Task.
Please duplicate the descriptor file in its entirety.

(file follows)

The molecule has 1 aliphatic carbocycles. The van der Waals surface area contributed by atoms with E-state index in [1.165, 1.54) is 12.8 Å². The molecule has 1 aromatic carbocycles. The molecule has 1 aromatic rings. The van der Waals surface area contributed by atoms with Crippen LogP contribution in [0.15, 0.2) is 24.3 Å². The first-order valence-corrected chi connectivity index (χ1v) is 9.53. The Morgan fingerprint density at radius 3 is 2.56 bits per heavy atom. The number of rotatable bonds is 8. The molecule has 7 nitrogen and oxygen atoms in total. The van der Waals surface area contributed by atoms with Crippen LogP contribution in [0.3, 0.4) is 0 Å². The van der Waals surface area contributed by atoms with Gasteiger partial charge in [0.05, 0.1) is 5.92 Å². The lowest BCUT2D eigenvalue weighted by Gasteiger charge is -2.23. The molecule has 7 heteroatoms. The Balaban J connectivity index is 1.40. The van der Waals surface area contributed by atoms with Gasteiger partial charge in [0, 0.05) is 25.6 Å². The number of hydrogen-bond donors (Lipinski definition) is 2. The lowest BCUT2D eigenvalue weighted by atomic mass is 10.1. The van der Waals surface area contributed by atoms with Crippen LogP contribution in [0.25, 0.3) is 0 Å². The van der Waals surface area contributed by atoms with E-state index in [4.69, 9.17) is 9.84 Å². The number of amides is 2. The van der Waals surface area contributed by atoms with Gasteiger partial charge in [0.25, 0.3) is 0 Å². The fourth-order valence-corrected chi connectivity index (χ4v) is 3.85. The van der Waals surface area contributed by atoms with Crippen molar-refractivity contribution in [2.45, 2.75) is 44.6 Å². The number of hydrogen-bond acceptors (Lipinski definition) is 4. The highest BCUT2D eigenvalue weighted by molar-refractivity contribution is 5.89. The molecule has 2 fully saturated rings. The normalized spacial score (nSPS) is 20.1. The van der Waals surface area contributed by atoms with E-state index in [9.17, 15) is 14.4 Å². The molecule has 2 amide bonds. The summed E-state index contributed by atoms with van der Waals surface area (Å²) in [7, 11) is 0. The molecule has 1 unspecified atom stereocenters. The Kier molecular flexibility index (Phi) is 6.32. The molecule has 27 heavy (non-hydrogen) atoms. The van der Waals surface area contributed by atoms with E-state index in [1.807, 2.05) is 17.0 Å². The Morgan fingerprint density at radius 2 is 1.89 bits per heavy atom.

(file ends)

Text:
The molecule has 1 aliphatic carbocycles. The van der Waals surface area contributed by atoms with E-state index in [1.165, 1.54) is 12.8 Å². The molecule has 1 aromatic carbocycles. The molecule has 1 aromatic rings. The van der Waals surface area contributed by atoms with Crippen LogP contribution in [0.15, 0.2) is 24.3 Å². The first-order valence-corrected chi connectivity index (χ1v) is 9.53. The Morgan fingerprint density at radius 3 is 2.56 bits per heavy atom. The number of rotatable bonds is 8. The molecule has 7 nitrogen and oxygen atoms in total. The van der Waals surface area contributed by atoms with Crippen LogP contribution in [0.3, 0.4) is 0 Å². The van der Waals surface area contributed by atoms with Gasteiger partial charge in [0.05, 0.1) is 5.92 Å². The lowest BCUT2D eigenvalue weighted by Gasteiger charge is -2.23. The molecule has 7 heteroatoms. The Balaban J connectivity index is 1.40. The van der Waals surface area contributed by atoms with Gasteiger partial charge in [0, 0.05) is 25.6 Å². The number of hydrogen-bond donors (Lipinski definition) is 2. The lowest BCUT2D eigenvalue weighted by atomic mass is 10.1. The van der Waals surface area contributed by atoms with Crippen LogP contribution in [0.25, 0.3) is 0 Å². The van der Waals surface area contributed by atoms with E-state index in [4.69, 9.17) is 9.84 Å². The number of amides is 2. The van der Waals surface area contributed by atoms with Gasteiger partial charge in [0.25, 0.3) is 0 Å². The fourth-order valence-corrected chi connectivity index (χ4v) is 3.85. The van der Waals surface area contributed by atoms with Crippen molar-refractivity contribution in [2.45, 2.75) is 44.6 Å². The number of hydrogen-bond acceptors (Lipinski definition) is 4. The highest BCUT2D eigenvalue weighted by molar-refractivity contribution is 5.89. The molecule has 2 fully saturated rings. The normalized spacial score (nSPS) is 20.1. The van der Waals surface area contributed by atoms with E-state index in [9.17, 15) is 14.4 Å². The molecule has 2 amide bonds. The summed E-state index contributed by atoms with van der Waals surface area (Å²) in [7, 11) is 0. The molecule has 1 unspecified atom stereocenters. The Kier molecular flexibility index (Phi) is 6.32. The molecule has 27 heavy (non-hydrogen) atoms. The van der Waals surface area contributed by atoms with E-state index in [1.807, 2.05) is 17.0 Å². The Morgan fingerprint density at radius 2 is 1.89 bits per heavy atom.